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Trends Cancer. 2017 Mar;3(3):214-224. doi: 10.1016/j.trecan.2017.01.007. Epub 2017 Feb 18.

Calmodulin and PI3K Signaling in KRAS Cancers.

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Cancer and Inflammation Program, Leidos Biomedical Research, Inc., Frederick National Laboratory for Cancer Research, National Cancer Institute at Frederick, Frederick, MD 21702, U.S.A.
Department of Human Molecular Genetics and Biochemistry, Sackler School of Medicine, Tel Aviv University, Tel Aviv 69978, Israel.
Department of Pathophysiology, Key Laboratory of Cell Differentiation and Apoptosis of Chinese Ministry of Education, Shanghai Children's Medical Center, Shanghai Jiao Tong University, School of Medicine, Shanghai, 200127, China.
Department of Biochemistry and Molecular Genetics, University of Illinois at Chicago, IL 60607, U.S.A.


Calmodulin (CaM) uniquely promotes signaling of oncogenic K-Ras; but not N-Ras or H-Ras. How CaM interacts with K-Ras and how this stimulates cell proliferation are among the most challenging questions in KRAS-driven cancers. Earlier data pointed to formation of a ternary complex consisting of K-Ras, PI3Kα and CaM. Recent data point to phosphorylated CaM binding to the SH2 domains of the p85 subunit of PI3Kα and activating it. Modeling suggests that the high affinity interaction between the phosphorylated CaM tyrosine motif and PI3Kα, can promote full PI3Kα activation by oncogenic K-Ras. Our up-to-date review discusses CaM's role in PI3K signaling at the membrane in KRAS-driven cancers. This is significant since it may help development of K-Ras-specific pharmacology.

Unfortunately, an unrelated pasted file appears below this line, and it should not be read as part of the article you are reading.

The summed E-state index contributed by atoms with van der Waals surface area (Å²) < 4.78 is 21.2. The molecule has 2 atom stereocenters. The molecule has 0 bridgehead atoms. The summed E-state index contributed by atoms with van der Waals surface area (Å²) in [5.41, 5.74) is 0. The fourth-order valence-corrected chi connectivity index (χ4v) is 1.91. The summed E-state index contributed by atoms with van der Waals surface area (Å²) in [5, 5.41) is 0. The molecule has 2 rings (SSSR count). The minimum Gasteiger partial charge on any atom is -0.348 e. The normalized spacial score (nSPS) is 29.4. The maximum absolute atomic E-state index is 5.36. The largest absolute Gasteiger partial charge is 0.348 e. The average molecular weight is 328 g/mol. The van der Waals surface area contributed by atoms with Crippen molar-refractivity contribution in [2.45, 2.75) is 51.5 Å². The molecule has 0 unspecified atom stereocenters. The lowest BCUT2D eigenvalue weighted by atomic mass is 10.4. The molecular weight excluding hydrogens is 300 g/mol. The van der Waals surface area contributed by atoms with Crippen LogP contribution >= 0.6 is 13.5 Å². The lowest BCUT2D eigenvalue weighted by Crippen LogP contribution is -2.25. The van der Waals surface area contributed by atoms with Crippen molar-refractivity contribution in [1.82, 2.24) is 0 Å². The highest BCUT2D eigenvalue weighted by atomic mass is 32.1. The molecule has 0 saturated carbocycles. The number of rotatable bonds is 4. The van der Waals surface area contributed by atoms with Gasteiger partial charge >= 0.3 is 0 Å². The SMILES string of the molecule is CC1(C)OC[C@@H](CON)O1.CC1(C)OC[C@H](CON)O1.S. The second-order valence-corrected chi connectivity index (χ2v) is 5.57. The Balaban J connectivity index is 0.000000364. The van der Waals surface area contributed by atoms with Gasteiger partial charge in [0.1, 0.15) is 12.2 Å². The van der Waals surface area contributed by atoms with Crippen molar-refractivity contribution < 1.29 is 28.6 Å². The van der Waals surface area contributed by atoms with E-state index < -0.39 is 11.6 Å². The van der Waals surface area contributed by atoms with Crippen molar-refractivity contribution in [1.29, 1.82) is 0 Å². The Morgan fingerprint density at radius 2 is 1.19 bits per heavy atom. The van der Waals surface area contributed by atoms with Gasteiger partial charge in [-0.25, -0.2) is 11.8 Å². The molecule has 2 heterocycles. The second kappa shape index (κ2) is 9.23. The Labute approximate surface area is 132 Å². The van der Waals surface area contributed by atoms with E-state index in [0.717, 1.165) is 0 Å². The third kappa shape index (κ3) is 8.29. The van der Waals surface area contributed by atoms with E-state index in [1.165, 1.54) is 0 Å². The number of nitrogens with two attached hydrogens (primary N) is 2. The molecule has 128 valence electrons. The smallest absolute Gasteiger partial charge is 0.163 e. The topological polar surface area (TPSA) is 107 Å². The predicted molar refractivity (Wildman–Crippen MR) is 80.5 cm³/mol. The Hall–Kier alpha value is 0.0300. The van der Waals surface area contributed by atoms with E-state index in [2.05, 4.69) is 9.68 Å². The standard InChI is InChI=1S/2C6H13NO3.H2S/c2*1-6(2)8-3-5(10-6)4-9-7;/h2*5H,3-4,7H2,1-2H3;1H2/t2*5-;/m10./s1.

K-Ras; calcium; drug discovery; phosphorylated tyrosine motif; plasma membrane; proliferation

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